Trump and Graham in Mobile, Alabama, on Dec. 17, 2016. Photo: Christian Post.

The comparison is made because while he was king, David secretly took for himself the wife of a man named Uriah. Uriah was known as a good man and a dedicated member of David’s army. Yet when Uriah’s wife became pregnant with David’s child, David arranged for Uriah to be killed by leaving him alone on the battlefield against their enemy. Still, David is called in the Christian Scriptures a “man after [God’s] own heart” (1 Samuel 13.14), and he is acknowledged as the author of much of the biblical book of Psalms.

Graham, Falwell, and others say that just like God used David, God can use Trump. David, they reason, was rough around the edges and had a checkered past, yet he did great things for Israel. But this comparison to David is fundamentally flawed.

The main reason the analogy fails? The Bible shows that David didn’t accomplish much good after his horrific choices. When confronted over his sins, he was deeply sorry and threw himself at the mercy of God, asking for forgiveness (2 Samuel 12.7-23; Psalm 51). But though God forgave him, He did not exempt him from the consequences of his actions. David’s family fell apart and the kingdom suffered greatly, even plunging into civil war when Prince Absalom sought to usurp the throne.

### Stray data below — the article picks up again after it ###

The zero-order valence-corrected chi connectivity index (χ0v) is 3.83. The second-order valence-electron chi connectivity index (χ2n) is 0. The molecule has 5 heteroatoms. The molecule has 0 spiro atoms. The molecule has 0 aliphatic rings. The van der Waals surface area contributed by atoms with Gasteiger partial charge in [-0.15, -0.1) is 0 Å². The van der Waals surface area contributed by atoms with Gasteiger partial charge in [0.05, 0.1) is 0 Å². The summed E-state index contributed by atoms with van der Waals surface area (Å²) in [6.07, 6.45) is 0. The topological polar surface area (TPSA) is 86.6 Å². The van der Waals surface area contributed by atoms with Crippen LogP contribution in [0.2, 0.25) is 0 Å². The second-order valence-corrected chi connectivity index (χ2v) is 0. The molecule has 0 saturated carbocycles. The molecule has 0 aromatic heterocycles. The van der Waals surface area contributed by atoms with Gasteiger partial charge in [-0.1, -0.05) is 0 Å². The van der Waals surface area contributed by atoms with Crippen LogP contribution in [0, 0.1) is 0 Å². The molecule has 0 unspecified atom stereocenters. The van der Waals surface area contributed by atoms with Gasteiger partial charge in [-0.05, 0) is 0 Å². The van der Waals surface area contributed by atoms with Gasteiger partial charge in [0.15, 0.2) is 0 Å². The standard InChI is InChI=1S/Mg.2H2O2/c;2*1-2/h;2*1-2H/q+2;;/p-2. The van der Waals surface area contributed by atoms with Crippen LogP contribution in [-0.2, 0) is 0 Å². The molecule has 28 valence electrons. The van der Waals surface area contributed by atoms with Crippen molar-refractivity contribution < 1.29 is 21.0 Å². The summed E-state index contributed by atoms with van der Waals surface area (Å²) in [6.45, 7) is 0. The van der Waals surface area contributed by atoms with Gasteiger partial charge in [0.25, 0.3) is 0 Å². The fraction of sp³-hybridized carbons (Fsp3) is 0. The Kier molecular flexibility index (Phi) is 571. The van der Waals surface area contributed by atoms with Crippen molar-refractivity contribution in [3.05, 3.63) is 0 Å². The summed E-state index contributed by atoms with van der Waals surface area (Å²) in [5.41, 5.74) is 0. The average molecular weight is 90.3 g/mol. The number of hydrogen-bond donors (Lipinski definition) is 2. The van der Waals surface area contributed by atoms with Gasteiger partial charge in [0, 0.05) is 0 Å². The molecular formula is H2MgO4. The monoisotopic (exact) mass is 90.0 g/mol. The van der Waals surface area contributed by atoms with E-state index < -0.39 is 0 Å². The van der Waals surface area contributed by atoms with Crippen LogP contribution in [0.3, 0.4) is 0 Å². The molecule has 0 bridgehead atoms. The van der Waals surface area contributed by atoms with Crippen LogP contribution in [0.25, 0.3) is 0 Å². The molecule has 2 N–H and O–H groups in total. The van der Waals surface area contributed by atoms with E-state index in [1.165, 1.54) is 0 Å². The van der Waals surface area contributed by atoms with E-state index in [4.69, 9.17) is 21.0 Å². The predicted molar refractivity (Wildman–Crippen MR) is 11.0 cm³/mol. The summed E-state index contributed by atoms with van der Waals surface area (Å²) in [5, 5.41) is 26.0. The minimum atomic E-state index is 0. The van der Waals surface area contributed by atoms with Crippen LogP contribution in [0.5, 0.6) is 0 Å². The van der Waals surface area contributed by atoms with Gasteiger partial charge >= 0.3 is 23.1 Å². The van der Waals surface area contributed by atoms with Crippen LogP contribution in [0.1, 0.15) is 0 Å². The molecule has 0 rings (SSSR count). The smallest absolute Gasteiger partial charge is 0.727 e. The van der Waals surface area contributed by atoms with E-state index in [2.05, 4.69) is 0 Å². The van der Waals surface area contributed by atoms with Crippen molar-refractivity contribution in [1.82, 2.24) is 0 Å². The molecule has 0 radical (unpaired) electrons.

So when Christian preachers say that God can use Trump because he’s like David, they lack a biblical basis. Further, it should be noted that David is only called a “man after [God’s] own heart” before his reign. He is not called that at the end of his reign; in fact, near the end of his life, he is prohibited from building the Temple because God considers him a “man of war” and a man of bloodshed (1 Chronicles 28.3).

A More Accurate Comparison: King Saul

The much more accurate analogy to Trump in the Bible is King Saul. He was the first king over Israel and the predecessor of David.


Saul, on the surface, looked like royal material; he was a tall, strapping young man. Yet on the inside, as seen in the book of 1 Samuel, he was:

• Paranoid and highly afraid that others (like David) were out to get him